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SEACC, USFS work to protect SE wilderness

Posted: July 21, 2011 - 2:43pm  |  Updated: July 22, 2011 - 6:24am
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A kayaker rows at sunset during a recent wilderness stewardship week on Admiralty Island.   Photo courtesy of SEACC
Photo courtesy of SEACC
A kayaker rows at sunset during a recent wilderness stewardship week on Admiralty Island.

With snow-capped mountains rising out of a sapphire sea in the background, a row of eight people crept through the brush on their hands and knees in search of leafy invaders. Using sticks and a careful eye, the group systematically combed through a portion at the forest’s edge, uprooting black bindweed plants whenever they were found.

Pulling weeds might not have been how many Southeast Alaskans spent last week’s sunny days, but for a group of environmentally-minded folks, the invasive weed pull at Whitewater Bay, on a remote part of Admiralty Island, provided a unique experience in one of Southeast’s remote wilderness areas.

The group took part in a wilderness stewardship week of activities that included the invasive weed pull, mapping and solitude monitoring. While this was a new collaboration between the Juneau-based Southeast Alaska Conservation Council and the United States Forest Service, both agencies share the mission of protecting wilderness areas of the Tongass National Forest.

Luisa Sondie, SEACC’s an intern with SEACC’s wilderness stewardship program said the collaboration is part of the USFS’s Ten-Year Wilderness Challenge.

John Neary, a USFS wilderness manager on Admiralty Island, said the challenge began in 2004 as a quantifiable way for the USFS to measure its success in designated wilderness areas based on a defined set of stewardship standards set by each region. The goal of the challenge is to work on meeting those minimum standards by 2014, which will be the 50th anniversary of the Wilderness Act.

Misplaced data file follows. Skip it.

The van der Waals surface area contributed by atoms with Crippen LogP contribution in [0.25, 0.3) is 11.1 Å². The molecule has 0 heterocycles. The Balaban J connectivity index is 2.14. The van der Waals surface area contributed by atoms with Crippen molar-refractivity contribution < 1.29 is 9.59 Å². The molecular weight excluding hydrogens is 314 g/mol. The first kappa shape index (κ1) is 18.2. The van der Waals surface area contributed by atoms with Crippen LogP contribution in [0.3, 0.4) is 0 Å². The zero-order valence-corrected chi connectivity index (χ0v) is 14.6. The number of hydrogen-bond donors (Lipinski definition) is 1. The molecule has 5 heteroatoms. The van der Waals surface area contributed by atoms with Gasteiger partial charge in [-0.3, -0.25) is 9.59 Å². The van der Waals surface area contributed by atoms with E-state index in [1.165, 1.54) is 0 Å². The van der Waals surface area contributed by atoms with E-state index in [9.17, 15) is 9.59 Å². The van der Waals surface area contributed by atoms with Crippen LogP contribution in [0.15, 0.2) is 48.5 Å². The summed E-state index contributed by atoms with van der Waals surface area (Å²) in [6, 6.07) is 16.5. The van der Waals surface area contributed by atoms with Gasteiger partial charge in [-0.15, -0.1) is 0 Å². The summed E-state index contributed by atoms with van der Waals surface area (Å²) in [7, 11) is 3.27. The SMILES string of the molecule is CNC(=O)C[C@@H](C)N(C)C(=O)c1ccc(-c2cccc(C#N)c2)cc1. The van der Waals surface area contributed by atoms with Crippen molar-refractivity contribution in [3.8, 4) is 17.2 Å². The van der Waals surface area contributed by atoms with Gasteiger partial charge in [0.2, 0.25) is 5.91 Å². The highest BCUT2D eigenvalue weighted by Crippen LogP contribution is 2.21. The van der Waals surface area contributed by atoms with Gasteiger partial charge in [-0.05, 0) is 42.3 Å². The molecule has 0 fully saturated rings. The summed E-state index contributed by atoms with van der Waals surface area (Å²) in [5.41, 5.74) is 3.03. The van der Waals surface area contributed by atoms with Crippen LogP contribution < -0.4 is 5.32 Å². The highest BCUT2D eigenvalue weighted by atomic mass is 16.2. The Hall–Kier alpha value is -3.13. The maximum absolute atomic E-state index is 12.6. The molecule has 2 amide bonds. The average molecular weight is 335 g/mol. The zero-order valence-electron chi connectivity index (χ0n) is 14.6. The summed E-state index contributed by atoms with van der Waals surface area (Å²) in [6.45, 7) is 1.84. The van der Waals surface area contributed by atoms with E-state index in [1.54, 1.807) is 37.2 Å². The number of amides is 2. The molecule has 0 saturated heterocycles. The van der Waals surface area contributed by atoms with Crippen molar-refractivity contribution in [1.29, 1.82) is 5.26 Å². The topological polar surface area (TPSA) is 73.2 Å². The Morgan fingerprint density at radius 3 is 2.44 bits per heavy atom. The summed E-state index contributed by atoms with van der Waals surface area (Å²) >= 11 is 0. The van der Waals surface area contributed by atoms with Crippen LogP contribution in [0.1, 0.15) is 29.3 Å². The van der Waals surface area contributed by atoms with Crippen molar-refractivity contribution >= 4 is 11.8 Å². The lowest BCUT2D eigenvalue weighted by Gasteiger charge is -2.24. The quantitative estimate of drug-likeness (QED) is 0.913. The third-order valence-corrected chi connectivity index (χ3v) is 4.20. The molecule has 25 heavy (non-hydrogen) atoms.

“The Forest Service manages wilderness all throughout the country and in 2004 we realized we needed to take a look at how we were managing those areas,” he said. “In Alaska, we have clean air, so we collect lichen tissue to try to find out if our air is as clean as we think it is. We also have solitude opportunities, but what does that mean and how do you quantify it? … Because it’s not enough to just designate an area as ‘protected.’”

Neary is the USFS Wilderness Manager for Admiralty Island who accompanied the group to Whitewater Bay. He said a decreased workforce combined with increasing pressures from population growth has made it more challenging for the agency to manage vast tracts of wilderness areas. Hence, the collaboration between pair of organizations was born. Neary oversees the partnership with SEACC.

“This is the first time for SEACC to work directly with the Forest Service instead of against it. In this case, the agencies actually see eye to eye regarding certain areas,” he said. “We’re trying to encourage SEACC and other local groups to be involved in managing a protected area like Whitewater Bay in the long term. Most people think that once you’ve designated an area as wilderness, it is protected forever, but it’s not. It’s only the beginning. Wilderness still needs to be monitored and managed.”